You probably wouldn’t know it if you know me ‘online’ but I’m a huge introvert. And nerd. I’ll save that for another post though. As the 3rd and final child, only girl and complete shrimp of the family, I was often overlooked. My mom listened to my opinions, but being so outnumbered I gave up even WANTING an opinion when I was a kid. It was never going to go my way anyway, so I may as well just get on with it. I was recognized in college every single year for an award called ‘quiet leader’… I never won because only seniors won. But of course they had to nominate someone and usually it was a behind the scenes person.. me. Then my senior year rolled around and everyone forgot I was graduating so I wasn’t nominated. Yeah. I’m invisible a lot. This has continued to this day. Unless you know me fairly well, you’re probably not even going to notice me in a crowd. My kids? You will totally notice in a crowd. Me? Not so much.
Online though, it’s a whole new ballgame. I can plan out what to write. I can phrase things aloud until they sound right and then type them. I can ask my husband to read something before I send it off. I can sit and think about my opinion before posting it. I can look things up to present a good
argument discussion reply. No one can see my embarrassment when something inappropriate is posted. Or hear me saying ‘what a bunch of morons’ <—I do that a lot! It’s like when I worked in an office and I’d hang up the phone and just say all sorts of grumpy things under my breath–if anyone heard me, I’d have probably been fired. Multiple times. I imagine most people that have to deal with the public do the same thing, whether they admit it or not. I used to have to write down what I wanted to say when I called someone at work or I’d get completely flustered and embarrassed. I’m not sure if it would happen anymore, or not, but I literally got a pen and paper out and wrote down the question that I needed to ask or item I needed to convey. I feared sounding stupid. I feared judgement. A lot. Using social media, be it Facebook or twitter, or even just good old e-mail has made quite a difference for me. I sound confident. I feel more confident. It’s a catalyst.
For some people, this really backfires. They forget that there are humans on the other side of the computer screen. They rant and rage and say hateful things IN CAPS SO YOU KNOW THEY MEAN IT!!! They hurt feelings, take things personally, and assess payback. It’s a mean girls playground. Introverts, though, can use social media to break down barriers that one on one interviews or phone calls put up. It can be their saving grace. It’s my saving grace.
It’s a springboard to integrating into the community. With so much information online, even the worst introvert can be armed with all the information needed to avoid awkward questions from not being ‘in the know’. There’s not much worse for an introvert than being forced to make small talk for 5 minutes just to get one piece of knowledge that’s a mouse click away. Better only to have necessary conversations, in the introvert’s mind, than multiple unnecessary ones. After all, a major part of being an introvert is NOT having unnecessary discussions. Because other people are evil. Just kidding. Kind of.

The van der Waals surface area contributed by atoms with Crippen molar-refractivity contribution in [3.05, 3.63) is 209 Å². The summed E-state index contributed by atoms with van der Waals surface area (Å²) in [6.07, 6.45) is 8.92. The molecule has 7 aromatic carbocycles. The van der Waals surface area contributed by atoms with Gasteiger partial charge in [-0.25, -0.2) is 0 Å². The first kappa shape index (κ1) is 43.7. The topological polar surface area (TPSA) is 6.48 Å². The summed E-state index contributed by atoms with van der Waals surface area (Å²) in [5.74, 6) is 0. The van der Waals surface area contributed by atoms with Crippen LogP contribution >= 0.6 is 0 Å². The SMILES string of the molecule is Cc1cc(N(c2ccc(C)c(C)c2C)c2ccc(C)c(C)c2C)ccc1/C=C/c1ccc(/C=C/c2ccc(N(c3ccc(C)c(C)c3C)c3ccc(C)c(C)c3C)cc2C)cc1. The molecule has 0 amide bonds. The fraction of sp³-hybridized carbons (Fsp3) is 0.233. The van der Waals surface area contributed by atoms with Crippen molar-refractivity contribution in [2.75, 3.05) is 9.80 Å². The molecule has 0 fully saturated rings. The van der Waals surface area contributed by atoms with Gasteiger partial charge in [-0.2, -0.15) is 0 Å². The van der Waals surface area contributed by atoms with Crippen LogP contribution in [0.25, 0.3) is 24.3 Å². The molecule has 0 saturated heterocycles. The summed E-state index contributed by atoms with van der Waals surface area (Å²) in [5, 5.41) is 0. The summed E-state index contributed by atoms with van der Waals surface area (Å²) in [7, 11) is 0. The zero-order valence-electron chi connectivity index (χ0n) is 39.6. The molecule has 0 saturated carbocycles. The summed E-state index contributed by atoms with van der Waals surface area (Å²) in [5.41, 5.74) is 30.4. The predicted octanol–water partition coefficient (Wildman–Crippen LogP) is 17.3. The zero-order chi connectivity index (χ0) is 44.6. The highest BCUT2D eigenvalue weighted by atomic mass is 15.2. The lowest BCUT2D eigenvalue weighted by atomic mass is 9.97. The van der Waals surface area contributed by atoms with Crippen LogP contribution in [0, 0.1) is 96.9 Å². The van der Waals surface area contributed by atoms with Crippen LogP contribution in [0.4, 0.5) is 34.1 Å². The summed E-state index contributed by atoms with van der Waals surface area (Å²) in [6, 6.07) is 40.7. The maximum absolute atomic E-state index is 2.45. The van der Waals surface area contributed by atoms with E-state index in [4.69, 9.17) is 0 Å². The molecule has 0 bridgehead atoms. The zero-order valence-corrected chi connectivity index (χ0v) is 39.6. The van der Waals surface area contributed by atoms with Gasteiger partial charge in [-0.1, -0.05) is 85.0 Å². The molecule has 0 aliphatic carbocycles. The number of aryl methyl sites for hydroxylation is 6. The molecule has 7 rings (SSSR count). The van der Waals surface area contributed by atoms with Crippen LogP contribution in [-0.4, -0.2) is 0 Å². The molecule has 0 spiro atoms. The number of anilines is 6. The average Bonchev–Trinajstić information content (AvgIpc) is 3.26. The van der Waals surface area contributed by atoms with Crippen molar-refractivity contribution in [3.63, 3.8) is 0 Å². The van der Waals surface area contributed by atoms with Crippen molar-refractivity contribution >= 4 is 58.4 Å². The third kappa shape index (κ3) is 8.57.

Let’s face it, most people fall somewhere along the bell curve of personality. They adjust themselves to meet the situation. You’ve met those at the high end of the curve. The overtly friendly and talkative to the point of obnoxiousness–they’re fun, for all of about 5 minutes. I fall on the other end. I’d rather sit back and listen. If we’ve learned only one thing from Downton Abbey it’s that the servants always know what’s going on…and they don’t go running their mouths to the gentry. They (and I) do ‘it’s better to be seen and not heard’ all too well. If you’ve learned only two things from Downton Abbey it’s that the gentry would be nowhere without the servants. So the next time you interact online, consider the people behind your conversation. They may be as extroverted as they seem, OR, they may be the biggest introverts, just trying to break out of their shell, with social media…as their saving grace.
another thing about social media is that you can’t read body language or hear intonations — so you can misread what the writer is trying to say.
Sure is easy to get feelings hurt.
I have been able to pass on most controversial subjects – but not all.
We are communicating with people we would never have met (I love my blogging friends) and we are communicating with old friends that maybe weren’t even friends. I had a friend request that I didn’t recognize — and another old school friend contacted me and asked “who is this person .. do you remember?” So I got out my old year book. There she was — the quiet little girl who never spoke, and was always standing in the shadows. Her FB page is the same .. no photos, no statuses, no comments. I wonder if she reads mine.
I’m an introvert, but not shy. I have to keep myself from getting too caught up in social media because it feeds my analytical side and I’m more articulate when I write. I can really relate to this post.
I can totally relate! I need to use your trick of writing down what I’m going to say more often. Honestly, I could have written this (except about Downtown Abbey, in going to have to Google that! Lol).